“The secret of change is to focus all of your energy, not on fighting the old, but on building the new.”
Having a restrictive mindset will only cause energy blocks and make you pine for your old consumerist ways. So try to think instead about how you can focus all of your attention on the new. For example, you could look to:
- Build a consistent morning routine
- Develop a creativity habit, i.e. create more, consume less
- Learn to prioritize experiences over things
Minimalist Mistake #5: You assume that minimal equals simple
Steve Jobs couldn’t have said it better: “Simple can be harder than complex.”
If, like me, you naturally assumed that a minimalist way of life would equal instant simplicity and deep fulfillment, then be prepared for some harsh realities. While the benefits of minimalism are absolutely worth it, you’re going to have to put in some initial time and effort to build the systems that will improve your life.
For example, this might mean batch-cooking all of your weeknight meals so that you’re not so much of a slave to the kitchen. This requires more time upfront being organized with your grocery shop, doing your minimalist meal prep, and portioning out your dinners for the week. But your future self will definitely thank you for it.
In short, minimalism creates simplicity, but expect to do some hard graft in the short term to enjoy the fruits of your labour.
Minimalist Mistake #6: You’re entirely focused on the physical stuff you own
My minimalist journey began with Marie Kondo’s bestselling book The Life-Changing Magic of Tidying Up, and I’d recommend it as a good introduction to anyone interested in pursuing a life free from unnecessary clutter.
In it, we broach the psychology of stuff—how it weighs us down both physically and emotionally, the ways in which we cling to it, and how we can let it go to make space for the important things. A tidy house isn’t just a tidy house. It’s a mindset, an attitude, a way of being.
Things are a tangible place to start. But it took me a long time to realize that this was just the tip of the iceberg. Minimalism is more of an all-encompassing life philosophy.
It’s not just the things you own—it’s everything you choose to consume. The fast food you mindlessly shove in your mouth. The time spent scrolling through Instagram or binge-watching another trash TV series. It’s the steady stream of emails cluttering up your inbox. It’s even the people you choose to spend your time with.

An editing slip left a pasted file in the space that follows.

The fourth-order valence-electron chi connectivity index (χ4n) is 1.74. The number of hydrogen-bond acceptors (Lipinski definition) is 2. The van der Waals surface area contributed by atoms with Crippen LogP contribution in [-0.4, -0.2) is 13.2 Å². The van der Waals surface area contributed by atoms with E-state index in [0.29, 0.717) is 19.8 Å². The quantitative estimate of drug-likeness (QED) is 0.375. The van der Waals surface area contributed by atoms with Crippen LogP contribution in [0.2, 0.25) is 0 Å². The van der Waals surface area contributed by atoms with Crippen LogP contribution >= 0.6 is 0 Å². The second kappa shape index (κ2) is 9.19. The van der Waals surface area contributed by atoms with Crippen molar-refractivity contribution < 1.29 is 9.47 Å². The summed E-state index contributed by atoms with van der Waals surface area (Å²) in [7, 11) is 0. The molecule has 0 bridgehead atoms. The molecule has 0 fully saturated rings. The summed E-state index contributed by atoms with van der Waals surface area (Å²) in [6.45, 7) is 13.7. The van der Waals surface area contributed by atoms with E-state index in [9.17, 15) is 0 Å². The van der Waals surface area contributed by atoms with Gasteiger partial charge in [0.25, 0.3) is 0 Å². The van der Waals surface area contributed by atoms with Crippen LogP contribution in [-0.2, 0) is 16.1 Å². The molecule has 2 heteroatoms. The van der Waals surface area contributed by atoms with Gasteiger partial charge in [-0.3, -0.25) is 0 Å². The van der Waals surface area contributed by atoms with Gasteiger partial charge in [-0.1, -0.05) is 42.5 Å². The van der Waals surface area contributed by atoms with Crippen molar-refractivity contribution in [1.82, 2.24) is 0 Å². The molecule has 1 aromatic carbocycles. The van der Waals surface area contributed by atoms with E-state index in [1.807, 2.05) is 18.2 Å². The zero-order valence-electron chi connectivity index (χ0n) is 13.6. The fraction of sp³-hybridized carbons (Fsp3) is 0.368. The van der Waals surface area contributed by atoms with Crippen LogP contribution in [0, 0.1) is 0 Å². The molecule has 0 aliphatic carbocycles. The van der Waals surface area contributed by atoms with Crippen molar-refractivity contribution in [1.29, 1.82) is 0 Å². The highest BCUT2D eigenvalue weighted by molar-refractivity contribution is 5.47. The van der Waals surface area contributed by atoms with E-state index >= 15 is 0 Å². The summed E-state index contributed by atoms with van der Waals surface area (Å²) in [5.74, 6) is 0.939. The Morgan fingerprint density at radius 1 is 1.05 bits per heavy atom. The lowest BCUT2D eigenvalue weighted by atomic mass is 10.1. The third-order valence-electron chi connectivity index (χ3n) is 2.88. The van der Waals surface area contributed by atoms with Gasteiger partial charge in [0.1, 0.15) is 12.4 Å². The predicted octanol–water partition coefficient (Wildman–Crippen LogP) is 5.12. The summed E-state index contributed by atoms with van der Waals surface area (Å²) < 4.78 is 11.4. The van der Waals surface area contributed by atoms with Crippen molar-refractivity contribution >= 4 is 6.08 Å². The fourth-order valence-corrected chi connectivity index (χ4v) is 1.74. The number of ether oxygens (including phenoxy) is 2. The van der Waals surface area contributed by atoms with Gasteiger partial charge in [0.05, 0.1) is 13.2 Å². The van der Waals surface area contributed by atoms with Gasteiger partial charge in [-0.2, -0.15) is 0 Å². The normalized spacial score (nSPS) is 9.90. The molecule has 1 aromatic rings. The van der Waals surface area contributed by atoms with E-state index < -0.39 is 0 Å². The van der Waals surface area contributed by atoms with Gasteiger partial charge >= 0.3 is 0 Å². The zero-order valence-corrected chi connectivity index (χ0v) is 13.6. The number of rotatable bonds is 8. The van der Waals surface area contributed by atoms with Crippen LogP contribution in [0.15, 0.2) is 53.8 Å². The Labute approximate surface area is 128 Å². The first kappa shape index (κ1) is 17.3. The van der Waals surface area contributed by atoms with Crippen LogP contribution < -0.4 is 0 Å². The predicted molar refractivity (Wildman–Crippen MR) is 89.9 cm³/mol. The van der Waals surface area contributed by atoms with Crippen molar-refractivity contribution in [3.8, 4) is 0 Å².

It’s so much more than simply stuff.
Minimalist Mistake #7: You treat it like a destination to be reached
Minimalism may be the promised land, but a word of caution: you’ll probably never reach it. Just as you learn one lesson, another appears right around the corner. I’ve realized that it’s best to be humble and accept that minimalism is a constant education.
The real wins are in the journey—they’re in the failures and the subsequent realizations. Gradual improvements, mini epiphanies that hit you quite out of the blue; these are the true benefits of a minimalist lifestyle.
So if progress ever feels painstakingly slow, or that you’re taking one step forward and two steps back, then take a deep breath. You’re exactly where you’re meant to be.
Embrace Failure On Your Minimalist Journey
I’ve made all of these minimalist mistakes in my pursuit of an intentional life (plus a whole lot more I’m sure!) so let this provide you with some much-needed reassurance and guidance on this sometimes maddening but entirely necessary path.
Your minimalist journey will always be your own. But, if you ever feel lost or stuck, I hope this gives you a well-trodden path in which to follow.
Sophie is the creator of Intentional View, a website that encourages others to start their own individual revolution. With weekly articles on mindfulness, productivity, minimalism and veganism, you can learn to take back control of your habitual thoughts, beliefs and actions.
My main motivation for reducing my belongings is that’s I should be dead in a year or two with my illness. All my belongings left are my best earthenware contemporary ceramics and my best prints or paintings, few books, I am giving away my jewelry – not wearable in hospitals – I am rather proud of myself. I am thinking of my mother in law and my mother who’s houses I had to empty qickly, it was so much work! My children have already taken what they really want ( very little actually). Like for every travel, the last will be without anything. It give me joy to have done it myself.